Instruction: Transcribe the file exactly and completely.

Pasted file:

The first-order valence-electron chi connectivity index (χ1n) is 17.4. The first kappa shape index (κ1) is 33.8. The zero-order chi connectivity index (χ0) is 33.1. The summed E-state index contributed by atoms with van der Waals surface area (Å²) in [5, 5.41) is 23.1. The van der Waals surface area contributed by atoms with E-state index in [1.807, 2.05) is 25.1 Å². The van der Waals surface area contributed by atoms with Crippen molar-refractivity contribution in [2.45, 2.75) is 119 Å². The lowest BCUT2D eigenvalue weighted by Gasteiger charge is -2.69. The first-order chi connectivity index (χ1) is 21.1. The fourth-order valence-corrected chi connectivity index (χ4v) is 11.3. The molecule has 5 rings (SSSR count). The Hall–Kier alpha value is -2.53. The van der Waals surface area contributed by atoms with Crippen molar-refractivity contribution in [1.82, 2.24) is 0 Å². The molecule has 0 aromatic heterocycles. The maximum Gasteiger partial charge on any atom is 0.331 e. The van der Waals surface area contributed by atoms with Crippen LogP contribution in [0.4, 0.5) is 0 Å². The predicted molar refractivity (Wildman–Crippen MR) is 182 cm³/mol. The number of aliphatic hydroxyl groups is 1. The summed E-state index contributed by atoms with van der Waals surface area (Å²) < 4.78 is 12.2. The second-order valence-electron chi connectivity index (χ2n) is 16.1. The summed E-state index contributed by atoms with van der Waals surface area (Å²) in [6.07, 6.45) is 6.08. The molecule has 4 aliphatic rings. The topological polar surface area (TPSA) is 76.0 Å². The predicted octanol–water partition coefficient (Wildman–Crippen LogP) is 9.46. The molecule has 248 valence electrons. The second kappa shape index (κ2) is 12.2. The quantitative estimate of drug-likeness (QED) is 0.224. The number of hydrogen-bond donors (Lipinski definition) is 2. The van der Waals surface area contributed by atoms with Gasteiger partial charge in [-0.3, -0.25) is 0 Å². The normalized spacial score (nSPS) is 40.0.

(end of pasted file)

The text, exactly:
The first-order valence-electron chi connectivity index (χ1n) is 17.4. The first kappa shape index (κ1) is 33.8. The zero-order chi connectivity index (χ0) is 33.1. The summed E-state index contributed by atoms with van der Waals surface area (Å²) in [5, 5.41) is 23.1. The van der Waals surface area contributed by atoms with E-state index in [1.807, 2.05) is 25.1 Å². The van der Waals surface area contributed by atoms with Crippen molar-refractivity contribution in [2.45, 2.75) is 119 Å². The lowest BCUT2D eigenvalue weighted by Gasteiger charge is -2.69. The first-order chi connectivity index (χ1) is 21.1. The fourth-order valence-corrected chi connectivity index (χ4v) is 11.3. The molecule has 5 rings (SSSR count). The Hall–Kier alpha value is -2.53. The van der Waals surface area contributed by atoms with Crippen molar-refractivity contribution in [1.82, 2.24) is 0 Å². The molecule has 0 aromatic heterocycles. The maximum Gasteiger partial charge on any atom is 0.331 e. The van der Waals surface area contributed by atoms with Crippen LogP contribution in [0.4, 0.5) is 0 Å². The predicted molar refractivity (Wildman–Crippen MR) is 182 cm³/mol. The number of aliphatic hydroxyl groups is 1. The summed E-state index contributed by atoms with van der Waals surface area (Å²) < 4.78 is 12.2. The second-order valence-electron chi connectivity index (χ2n) is 16.1. The summed E-state index contributed by atoms with van der Waals surface area (Å²) in [6.07, 6.45) is 6.08. The molecule has 4 aliphatic rings. The topological polar surface area (TPSA) is 76.0 Å². The predicted octanol–water partition coefficient (Wildman–Crippen LogP) is 9.46. The molecule has 248 valence electrons. The second kappa shape index (κ2) is 12.2. The quantitative estimate of drug-likeness (QED) is 0.224. The number of hydrogen-bond donors (Lipinski definition) is 2. The van der Waals surface area contributed by atoms with Gasteiger partial charge in [-0.3, -0.25) is 0 Å². The normalized spacial score (nSPS) is 40.0.